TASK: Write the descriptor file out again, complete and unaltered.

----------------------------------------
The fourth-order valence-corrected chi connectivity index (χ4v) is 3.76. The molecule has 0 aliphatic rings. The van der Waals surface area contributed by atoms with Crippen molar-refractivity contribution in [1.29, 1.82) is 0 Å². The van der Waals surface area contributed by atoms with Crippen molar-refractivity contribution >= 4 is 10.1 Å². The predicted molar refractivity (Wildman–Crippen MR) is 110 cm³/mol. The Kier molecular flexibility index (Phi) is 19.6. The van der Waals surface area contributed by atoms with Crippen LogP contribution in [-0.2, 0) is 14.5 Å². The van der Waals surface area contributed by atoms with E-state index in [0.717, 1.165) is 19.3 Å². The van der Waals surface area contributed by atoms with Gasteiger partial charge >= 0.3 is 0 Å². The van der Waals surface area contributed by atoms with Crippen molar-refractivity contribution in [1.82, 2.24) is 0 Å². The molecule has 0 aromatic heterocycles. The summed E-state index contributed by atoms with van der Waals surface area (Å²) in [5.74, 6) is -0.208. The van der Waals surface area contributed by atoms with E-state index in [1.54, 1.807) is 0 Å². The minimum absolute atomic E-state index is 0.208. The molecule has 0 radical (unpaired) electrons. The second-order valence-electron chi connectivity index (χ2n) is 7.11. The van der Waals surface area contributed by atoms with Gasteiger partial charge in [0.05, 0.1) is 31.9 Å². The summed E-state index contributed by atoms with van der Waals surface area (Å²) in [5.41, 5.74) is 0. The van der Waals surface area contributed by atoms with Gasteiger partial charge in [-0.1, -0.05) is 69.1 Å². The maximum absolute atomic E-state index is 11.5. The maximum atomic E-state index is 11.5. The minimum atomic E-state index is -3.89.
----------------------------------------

The fourth-order valence-corrected chi connectivity index (χ4v) is 3.76. The molecule has 0 aliphatic rings. The van der Waals surface area contributed by atoms with Crippen molar-refractivity contribution in [1.29, 1.82) is 0 Å². The van der Waals surface area contributed by atoms with Crippen molar-refractivity contribution >= 4 is 10.1 Å². The predicted molar refractivity (Wildman–Crippen MR) is 110 cm³/mol. The Kier molecular flexibility index (Phi) is 19.6. The van der Waals surface area contributed by atoms with Crippen LogP contribution in [-0.2, 0) is 14.5 Å². The van der Waals surface area contributed by atoms with E-state index in [0.717, 1.165) is 19.3 Å². The van der Waals surface area contributed by atoms with Gasteiger partial charge >= 0.3 is 0 Å². The van der Waals surface area contributed by atoms with Crippen molar-refractivity contribution in [1.82, 2.24) is 0 Å². The molecule has 0 aromatic heterocycles. The summed E-state index contributed by atoms with van der Waals surface area (Å²) in [5.74, 6) is -0.208. The van der Waals surface area contributed by atoms with E-state index in [1.54, 1.807) is 0 Å². The minimum absolute atomic E-state index is 0.208. The molecule has 0 radical (unpaired) electrons. The second-order valence-electron chi connectivity index (χ2n) is 7.11. The van der Waals surface area contributed by atoms with Gasteiger partial charge in [0.05, 0.1) is 31.9 Å². The summed E-state index contributed by atoms with van der Waals surface area (Å²) in [5.41, 5.74) is 0. The van der Waals surface area contributed by atoms with Gasteiger partial charge in [-0.1, -0.05) is 69.1 Å². The maximum absolute atomic E-state index is 11.5. The maximum atomic E-state index is 11.5. The minimum atomic E-state index is -3.89.